Introduction to Confucianism and Five Relationships

Confucianism is a philosophy and a doctrine of ethical and social conduct, based on the teachings of the great Chinese philosopher Confucius. His teachings are based on specific set of principles, moral duties, and social protocols designed to create a harmonious society and a united country. It's a philosophy centered on the goal of creating a society based on 'value'.
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Confucius as he is known in the western world or K'ung Fu Tzu was a Chinese philosopher, political analyst, teacher and founder of the religion or philosophy known as Confucianism, in the modern world. Like Socrates in the west, Confucius was the pioneer of a new line of thought in the east. Confucianism, also known as the Ru school in Chinese philosophy, is based on the teachings of Confucius compiled by his students and named the Lunyu or the Analects. Like Socrates, Confucius's work and teachings were not appreciated during his lifetime. It was years after his death that people realized the soundness of his thoughts and he got recognition for his vision.

Confucianism is based on the idea of 'love' and 'compassion' as two prime virtues in life. A society in which individuals place morals and virtue above everything else will surely prosper. Therefore, Confucius emphasized the importance of rituals or a code of good conduct for a society. He also emphasized that whatever be the circumstances we find ourselves in, we always have a choice to choose the right or wrong path. If each component or individual of a society performs his part efficiently, by choosing the right path, the society will be in harmony. Confucius pictured the society like a giant wheel with the monarchy, the king, as the axis around which everything spins. Thus, a hierarchical structure of society is what he conceptualized. He had the belief that a society based on virtue would not require punishing laws or a penal code as he believed in the goodness of every individual.

Fundamental Principles of Confucianism

These are the principles by which a person should live by, according to Confucius. If a person inculcates these principles, he will be worthy of being called 'the ideal man' or the 'perfect man'.

Li: Li is the principle of self-restraint and sense of propriety that should be inculcated in a person. A person should always act in a honorable way and respect his elders, his ancestors, and his family members. He shall not be selfish in his acts. It does not mean that he should not have personal ambitions and aspirations but he should not achieve them by being unjust to others. It includes following social etiquette and mannerisms.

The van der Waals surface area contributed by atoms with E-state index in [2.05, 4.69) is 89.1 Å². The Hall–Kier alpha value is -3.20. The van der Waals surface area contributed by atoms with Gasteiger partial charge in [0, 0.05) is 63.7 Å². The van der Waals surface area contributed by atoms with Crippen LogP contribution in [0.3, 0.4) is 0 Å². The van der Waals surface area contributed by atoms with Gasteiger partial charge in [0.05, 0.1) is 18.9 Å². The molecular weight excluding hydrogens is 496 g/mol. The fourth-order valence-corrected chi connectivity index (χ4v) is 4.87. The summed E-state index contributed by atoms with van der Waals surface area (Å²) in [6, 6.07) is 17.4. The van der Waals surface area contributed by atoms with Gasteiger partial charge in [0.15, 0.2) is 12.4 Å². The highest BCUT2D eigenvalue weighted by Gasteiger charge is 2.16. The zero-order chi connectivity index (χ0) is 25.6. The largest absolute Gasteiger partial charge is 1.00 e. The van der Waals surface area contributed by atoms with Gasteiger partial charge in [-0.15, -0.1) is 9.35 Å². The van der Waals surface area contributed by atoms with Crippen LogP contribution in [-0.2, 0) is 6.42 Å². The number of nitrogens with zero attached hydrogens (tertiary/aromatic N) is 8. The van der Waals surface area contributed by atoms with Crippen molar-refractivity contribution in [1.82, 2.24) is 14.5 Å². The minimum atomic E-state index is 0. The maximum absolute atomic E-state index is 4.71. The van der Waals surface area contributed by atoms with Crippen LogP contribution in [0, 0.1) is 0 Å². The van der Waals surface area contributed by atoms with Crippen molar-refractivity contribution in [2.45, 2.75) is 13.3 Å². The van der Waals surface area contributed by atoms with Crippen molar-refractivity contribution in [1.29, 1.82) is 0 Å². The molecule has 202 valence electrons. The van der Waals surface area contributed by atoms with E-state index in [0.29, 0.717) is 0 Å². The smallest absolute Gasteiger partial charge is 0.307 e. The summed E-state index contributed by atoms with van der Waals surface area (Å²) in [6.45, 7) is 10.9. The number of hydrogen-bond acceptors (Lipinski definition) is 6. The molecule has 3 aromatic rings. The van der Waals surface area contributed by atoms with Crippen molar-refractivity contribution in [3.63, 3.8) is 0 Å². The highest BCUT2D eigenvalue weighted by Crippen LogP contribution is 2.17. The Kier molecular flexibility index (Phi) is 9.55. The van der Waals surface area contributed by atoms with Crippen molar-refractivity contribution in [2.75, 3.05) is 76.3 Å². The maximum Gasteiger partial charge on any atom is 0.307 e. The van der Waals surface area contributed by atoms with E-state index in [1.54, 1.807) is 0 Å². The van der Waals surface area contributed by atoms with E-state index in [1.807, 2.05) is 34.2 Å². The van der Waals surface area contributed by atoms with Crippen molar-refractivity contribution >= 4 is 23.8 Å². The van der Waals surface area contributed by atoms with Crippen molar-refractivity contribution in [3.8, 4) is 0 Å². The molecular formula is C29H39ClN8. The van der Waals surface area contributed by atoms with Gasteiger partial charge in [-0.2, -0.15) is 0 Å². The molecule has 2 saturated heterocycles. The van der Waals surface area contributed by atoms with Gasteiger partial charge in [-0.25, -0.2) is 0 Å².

Hsiao: Hsiao is love for the immediate family and then society. It's the principle of love of parents for their children and of children for their parents. If every family is united and happy, the society will prosper.

Yi: Yi is the principle of righteousness. It is upholding what is right above everything else and sacrificing oneself for it, if need be.

Xin: Xin is the principle of honesty in life. Being honest with oneself and being honest with the people around you builds trust and confidence.

Jen: Jen is the most important of all principles. It means being kind and humane to your fellow beings. Sharing and understanding each other without being overtly judgmental. Even if a person behaves badly with you, think about the condition he is in and what is making him behave this way. It is about helping out others.

Chung: The last but not the least important principle, chung is loyalty to one's family and to one's country. It is a quality which binds a country strongly together.

The Five Relationships

Confucius specifies the five important relationships that an individual is a part of. If he maintains each of those relationships dutifully, the society will stabilize and prosper automatically.
  • King to subject
  • Father to son
  • Husband to wife
  • Older brother to younger brother
  • Friend to friend
If we observe them, each of these relationships is like a chain that binds individuals in a society. The range of these relationships connect everybody in one single unit. If all these chains are strong, the fabric of a society is strong.

Some Quotes of Confucius from 'Analects'

"What you do not wish for yourself, do not do to others"

"Since you yourself desire standing then help others achieve it, since you yourself desire success then help others attain it."

In these two lines lies the gist of Confucius's philosophy of universal harmony. They are the most practical and simple truths of life. A modern student would call Confucius a 'management guru' and the hierarchical structure that he has propounded here is like the modern 'meritocratic corporate structure'.

He was a lover of music and also played some instruments. He conceptualized society like a symphony in music with each player playing his part well and in unison, creating beauty. They called him the 'King without a Crown' in China. His vision lives on through the religion of Confucianism, reminding us of age-old truths. Today Confucianism has more than six million followers all over the world.